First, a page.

A recent survey and report conducted on the State of the State in Gifted Education by both the National Association for Gifted Children and the Council of State Directors of Programs for the Gifted released some surprising information on the (sometimes inadequate) plans, laws, and services in place for gifted and talented children across the United States. According to the report, “Twenty-two states don’t require districts to submit education plans for gifted students, 19 don’t monitor or audit gifted education programs and 28 states have no gifted education performance indicators on their report cards.” The report points to the successes of what is already in place in about half of the states, but also illuminates the need for much work still to be done.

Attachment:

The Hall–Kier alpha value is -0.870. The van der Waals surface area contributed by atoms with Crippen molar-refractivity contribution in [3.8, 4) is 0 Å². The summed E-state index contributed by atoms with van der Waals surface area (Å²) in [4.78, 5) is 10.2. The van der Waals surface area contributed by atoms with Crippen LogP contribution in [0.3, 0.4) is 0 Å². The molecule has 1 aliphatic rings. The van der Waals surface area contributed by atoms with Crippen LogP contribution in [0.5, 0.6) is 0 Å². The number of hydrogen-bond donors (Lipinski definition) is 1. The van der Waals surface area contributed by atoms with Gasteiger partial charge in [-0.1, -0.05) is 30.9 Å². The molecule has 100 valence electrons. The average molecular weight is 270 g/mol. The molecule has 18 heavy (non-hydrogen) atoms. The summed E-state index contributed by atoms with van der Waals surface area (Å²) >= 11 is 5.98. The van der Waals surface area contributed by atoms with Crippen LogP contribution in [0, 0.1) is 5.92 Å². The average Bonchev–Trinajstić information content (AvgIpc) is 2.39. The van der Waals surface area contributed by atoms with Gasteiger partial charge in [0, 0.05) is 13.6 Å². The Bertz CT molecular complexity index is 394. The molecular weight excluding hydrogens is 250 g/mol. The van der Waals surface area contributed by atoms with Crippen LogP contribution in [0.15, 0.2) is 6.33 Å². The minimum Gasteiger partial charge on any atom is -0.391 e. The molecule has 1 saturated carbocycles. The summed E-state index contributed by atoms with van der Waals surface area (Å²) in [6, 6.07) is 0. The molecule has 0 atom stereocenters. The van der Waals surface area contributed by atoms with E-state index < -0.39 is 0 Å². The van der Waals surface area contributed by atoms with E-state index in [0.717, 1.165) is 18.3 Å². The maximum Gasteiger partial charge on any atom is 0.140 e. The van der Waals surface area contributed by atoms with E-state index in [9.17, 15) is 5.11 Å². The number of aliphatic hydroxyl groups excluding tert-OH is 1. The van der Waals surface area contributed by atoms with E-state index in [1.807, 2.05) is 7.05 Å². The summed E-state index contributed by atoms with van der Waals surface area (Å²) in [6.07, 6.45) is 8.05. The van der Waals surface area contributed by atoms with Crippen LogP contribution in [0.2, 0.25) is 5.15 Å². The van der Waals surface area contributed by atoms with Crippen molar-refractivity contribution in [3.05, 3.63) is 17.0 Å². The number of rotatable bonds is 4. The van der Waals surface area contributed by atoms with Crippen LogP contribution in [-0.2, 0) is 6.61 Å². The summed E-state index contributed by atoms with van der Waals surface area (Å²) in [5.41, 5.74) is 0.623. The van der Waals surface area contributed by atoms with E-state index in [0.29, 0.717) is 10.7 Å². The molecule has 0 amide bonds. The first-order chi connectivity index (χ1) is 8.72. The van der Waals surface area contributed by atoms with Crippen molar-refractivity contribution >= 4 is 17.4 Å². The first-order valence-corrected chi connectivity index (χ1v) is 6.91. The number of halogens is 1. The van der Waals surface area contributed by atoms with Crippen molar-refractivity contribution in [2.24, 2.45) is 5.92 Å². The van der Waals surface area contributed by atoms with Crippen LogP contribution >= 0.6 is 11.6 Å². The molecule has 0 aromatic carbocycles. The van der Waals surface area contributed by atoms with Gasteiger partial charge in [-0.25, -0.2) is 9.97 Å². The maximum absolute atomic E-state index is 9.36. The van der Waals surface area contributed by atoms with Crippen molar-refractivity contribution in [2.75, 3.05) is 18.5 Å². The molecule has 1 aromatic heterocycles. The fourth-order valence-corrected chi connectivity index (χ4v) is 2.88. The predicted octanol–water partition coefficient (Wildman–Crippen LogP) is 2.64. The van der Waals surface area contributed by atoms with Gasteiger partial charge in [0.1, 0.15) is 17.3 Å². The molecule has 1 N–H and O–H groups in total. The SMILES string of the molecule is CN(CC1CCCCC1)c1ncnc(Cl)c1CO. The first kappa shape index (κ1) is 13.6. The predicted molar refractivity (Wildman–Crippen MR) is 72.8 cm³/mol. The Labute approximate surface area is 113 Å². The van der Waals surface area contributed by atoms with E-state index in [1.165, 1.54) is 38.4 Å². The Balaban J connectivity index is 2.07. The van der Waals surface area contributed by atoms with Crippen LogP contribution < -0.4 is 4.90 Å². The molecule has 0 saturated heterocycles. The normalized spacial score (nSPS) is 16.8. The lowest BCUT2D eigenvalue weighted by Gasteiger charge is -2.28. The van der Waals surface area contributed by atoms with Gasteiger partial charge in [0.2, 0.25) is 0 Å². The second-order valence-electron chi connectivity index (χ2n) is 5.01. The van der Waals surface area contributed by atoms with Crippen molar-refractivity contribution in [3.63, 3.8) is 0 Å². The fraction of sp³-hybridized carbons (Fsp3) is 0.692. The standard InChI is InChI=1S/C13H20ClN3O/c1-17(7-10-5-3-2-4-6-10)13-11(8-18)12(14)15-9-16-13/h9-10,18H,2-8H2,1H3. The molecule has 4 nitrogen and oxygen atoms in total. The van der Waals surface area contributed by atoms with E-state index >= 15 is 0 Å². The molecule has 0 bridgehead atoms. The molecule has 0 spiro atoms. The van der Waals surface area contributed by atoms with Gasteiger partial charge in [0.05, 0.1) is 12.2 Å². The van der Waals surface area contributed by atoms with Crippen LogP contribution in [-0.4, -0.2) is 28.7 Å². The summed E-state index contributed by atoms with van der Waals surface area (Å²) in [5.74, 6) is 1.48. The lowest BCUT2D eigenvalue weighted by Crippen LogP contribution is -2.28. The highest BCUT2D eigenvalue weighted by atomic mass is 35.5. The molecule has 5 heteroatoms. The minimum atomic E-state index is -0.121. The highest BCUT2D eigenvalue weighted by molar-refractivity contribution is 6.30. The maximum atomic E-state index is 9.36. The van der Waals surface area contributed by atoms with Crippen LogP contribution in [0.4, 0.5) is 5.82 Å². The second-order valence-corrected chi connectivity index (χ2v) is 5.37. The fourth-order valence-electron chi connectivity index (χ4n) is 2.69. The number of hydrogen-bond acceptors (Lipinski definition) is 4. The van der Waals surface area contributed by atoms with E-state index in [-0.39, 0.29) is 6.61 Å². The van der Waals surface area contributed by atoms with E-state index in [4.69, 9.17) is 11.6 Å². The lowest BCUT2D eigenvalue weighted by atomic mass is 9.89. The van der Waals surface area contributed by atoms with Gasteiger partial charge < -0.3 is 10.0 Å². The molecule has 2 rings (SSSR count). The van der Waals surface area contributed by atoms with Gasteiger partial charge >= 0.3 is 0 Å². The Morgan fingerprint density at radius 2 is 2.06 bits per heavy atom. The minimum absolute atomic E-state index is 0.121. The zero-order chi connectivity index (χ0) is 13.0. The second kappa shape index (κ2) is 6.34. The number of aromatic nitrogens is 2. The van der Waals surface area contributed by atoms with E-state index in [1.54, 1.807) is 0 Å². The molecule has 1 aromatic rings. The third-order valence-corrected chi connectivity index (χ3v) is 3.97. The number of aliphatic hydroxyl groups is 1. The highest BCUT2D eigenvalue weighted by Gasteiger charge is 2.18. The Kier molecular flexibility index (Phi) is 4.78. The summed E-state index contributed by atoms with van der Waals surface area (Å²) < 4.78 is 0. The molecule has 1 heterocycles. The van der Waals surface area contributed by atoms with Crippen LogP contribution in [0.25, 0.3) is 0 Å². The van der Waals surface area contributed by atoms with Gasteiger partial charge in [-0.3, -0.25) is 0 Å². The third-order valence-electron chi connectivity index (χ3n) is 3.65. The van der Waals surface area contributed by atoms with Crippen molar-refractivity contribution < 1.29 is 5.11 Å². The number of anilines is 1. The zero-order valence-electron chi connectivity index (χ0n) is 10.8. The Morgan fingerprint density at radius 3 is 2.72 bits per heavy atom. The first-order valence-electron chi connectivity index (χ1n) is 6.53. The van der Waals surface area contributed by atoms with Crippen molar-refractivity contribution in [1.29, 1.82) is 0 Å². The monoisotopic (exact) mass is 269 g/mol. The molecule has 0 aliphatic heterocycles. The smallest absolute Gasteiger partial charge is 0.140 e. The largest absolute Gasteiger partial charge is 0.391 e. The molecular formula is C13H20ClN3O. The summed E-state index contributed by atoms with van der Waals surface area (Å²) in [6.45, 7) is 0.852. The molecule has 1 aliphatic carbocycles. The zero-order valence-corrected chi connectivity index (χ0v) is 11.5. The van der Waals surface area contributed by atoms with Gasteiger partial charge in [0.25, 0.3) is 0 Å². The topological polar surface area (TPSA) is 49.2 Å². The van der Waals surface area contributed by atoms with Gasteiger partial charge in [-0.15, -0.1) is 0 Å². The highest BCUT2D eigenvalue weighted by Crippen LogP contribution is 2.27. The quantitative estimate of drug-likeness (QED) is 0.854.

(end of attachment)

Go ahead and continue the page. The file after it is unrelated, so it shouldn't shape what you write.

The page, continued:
The organizations that released this report, the National Association for Gifted Children and the Council of State Directors of Programs for the Gifted, are continuing to encourage legislators, parents, administrators, and teachers to advocate for the changes needed to ensure that our most capable students are able to maximize their potential.
For a detailed summary of the report, see Gifted and Talented-State of the States Report.
For data from specific states, see State Response Data.